Alyssa and I have been focusing a lot the last several months on her note identification speed. We’ve been doing a modified version of our NoteStars Challenge and she has made great progress, so when I came across this NoteRush app recently I immediately thought of Alyssa.
The app is simple and intuitive, so in no time at all we set it up with the same “levels” as NoteStars and gave it a try. She loved it! The app calibrates to middle C on your instrument and then listens as you play in response to the notes shown on the staff. If you get it correct a new note quickly appears. If you are incorrect, the note remains and you can opt in the settings to have it offer you a prompt. A student could easily manage NoteRush on their own in a technology lab setting, or it’s a quick, hassle-free game to reinforce and evaluate a student’s note identification skills in a couple of minutes at the beginning of a piano lesson.
Can you tell me how you succeeded in what you were trying to achieve?
To what extent did you achieve what you wanted?
What questions remain for you?
Any places that you wish were easier to play?
I love these open-ended questions and hope to employ some of them with my students this week!
Dr. McAlister shared many helpful definitions as she discussed the importance of language. These are the top three memorable points she made that I hope to keep in mind as I teach:
Listen with the intent to praise, not criticize.
View those sitting on our piano benches not just as students, but as musicians.
Encourage curiosity (“the desire to know”).
I’m so grateful for the inspiration and fellowship of our local association meetings and teachers. If you’re not part of such a group, I encourage you to check out the MTNA website and get plugged in with an association in your area!
I indicate what the time signature is and then play a two-measure rhythm pattern on the piano. The students are encouraged to tap and count along, then see if they can place the correct note cards to replicate the rhythm that I played. Typically, I will play the rhythm 3-4 times, but after several patterns, the students were catching on quickly and often getting the dictation after only one or two plays!
In keeping with our rhythmic focus for this year’s practice incentive theme, Beat the Pirates!, I’m trying to come up with new ideas we can implement in the form of simple, fun activities incorporated into a few minutes at the beginning of each piano lesson. Our latest one proved to be a big hit!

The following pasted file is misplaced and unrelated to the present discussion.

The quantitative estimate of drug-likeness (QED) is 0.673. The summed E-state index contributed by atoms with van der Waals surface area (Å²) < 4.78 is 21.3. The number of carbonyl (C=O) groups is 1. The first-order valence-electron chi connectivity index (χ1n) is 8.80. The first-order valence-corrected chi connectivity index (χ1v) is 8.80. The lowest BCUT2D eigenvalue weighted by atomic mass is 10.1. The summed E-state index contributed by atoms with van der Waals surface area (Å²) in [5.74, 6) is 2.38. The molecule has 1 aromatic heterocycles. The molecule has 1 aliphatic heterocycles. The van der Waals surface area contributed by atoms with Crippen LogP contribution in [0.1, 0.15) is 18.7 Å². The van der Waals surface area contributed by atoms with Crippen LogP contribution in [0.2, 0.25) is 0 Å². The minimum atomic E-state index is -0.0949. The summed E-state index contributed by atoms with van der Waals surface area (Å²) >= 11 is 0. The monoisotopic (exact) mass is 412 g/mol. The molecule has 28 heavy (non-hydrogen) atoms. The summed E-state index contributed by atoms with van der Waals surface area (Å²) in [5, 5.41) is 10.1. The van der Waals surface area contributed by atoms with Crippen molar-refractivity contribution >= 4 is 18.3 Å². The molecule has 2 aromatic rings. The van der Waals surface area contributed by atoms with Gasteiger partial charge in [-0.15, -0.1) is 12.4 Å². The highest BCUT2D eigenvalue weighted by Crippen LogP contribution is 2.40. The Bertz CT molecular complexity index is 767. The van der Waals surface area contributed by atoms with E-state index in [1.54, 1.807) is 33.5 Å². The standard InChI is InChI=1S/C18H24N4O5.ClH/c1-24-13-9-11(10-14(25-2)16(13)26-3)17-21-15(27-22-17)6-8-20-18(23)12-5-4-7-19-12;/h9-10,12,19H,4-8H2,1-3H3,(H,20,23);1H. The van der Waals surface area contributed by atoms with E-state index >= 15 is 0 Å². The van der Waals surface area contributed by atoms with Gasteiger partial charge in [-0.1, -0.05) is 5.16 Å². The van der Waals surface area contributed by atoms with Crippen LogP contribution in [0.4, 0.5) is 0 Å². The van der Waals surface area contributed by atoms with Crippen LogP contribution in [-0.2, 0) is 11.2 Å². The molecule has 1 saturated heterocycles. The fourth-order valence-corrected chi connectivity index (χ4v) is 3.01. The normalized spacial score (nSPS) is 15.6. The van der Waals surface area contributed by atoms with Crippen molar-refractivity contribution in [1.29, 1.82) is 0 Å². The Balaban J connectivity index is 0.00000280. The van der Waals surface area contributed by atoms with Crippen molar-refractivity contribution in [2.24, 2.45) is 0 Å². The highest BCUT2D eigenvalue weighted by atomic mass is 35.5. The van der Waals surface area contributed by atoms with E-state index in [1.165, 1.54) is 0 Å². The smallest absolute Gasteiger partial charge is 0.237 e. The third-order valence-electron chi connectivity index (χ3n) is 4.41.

A pair of super cool light-up rhythm sticks that my husband brought home from a work conference and a Rhythm Clock game idea from Janice Tuck, of the Fun Music Company, inspired this week’s rhythm activity: Rockin’ Around the Rhythm Clock!
I used the rhythm patterns emphasized in Piano Safari Level 1, notating a pattern to correspond with each number on the clock. After going over them with the student to make sure they felt comfortable with all the patterns, I turned on the perfect rhythm backing track provided by Janice and our challenge was to see if we could keep going around the clock for the duration of the track (just under 2 minutes). They loved it!
For a take-home worksheet, I put together a blank rhythm clock so that they can come up with their own rhythm patterns and then we can try them at next week’s lesson (feel free to download this free worksheet if you want to try it out with your students!):
It’s working! You might remember that the big objective with this year’s practice incentive theme, Beat the Pirates!, is to make rhythm “the cool part of the lesson.” I was thrilled when after today’s rhythm activity at the beginning of the lesson my daughter Claire exclaimed, “This is fun!” (This is especially encouraging since she was ready to quit taking piano lessons because of how much she hated rhythm. In fact, she wanted to switch over to violin lessons because she thought then she wouldn’t have to count. :-))
For the first round I gave the student a whacker while I assumed the drummer role. Setting a steady pulse, I counted in four beats, then played a pattern from one of the rhythm flashcards. At the completion of the pattern I gave four beats of rest during which the student had to see if they could whack the corresponding flashcard. If they got it correct, they kept the card. If they didn’t whack anything or whacked the incorrect one, it stayed there and I continued on to a new pattern while maintaining the beat. Once all the flashcards were claimed, we laid out a new set of rhythms. It was cool to see how even in a short time the students went from struggling to spot the rhythm patterns and keep up with the beat to being able to process and react more quickly!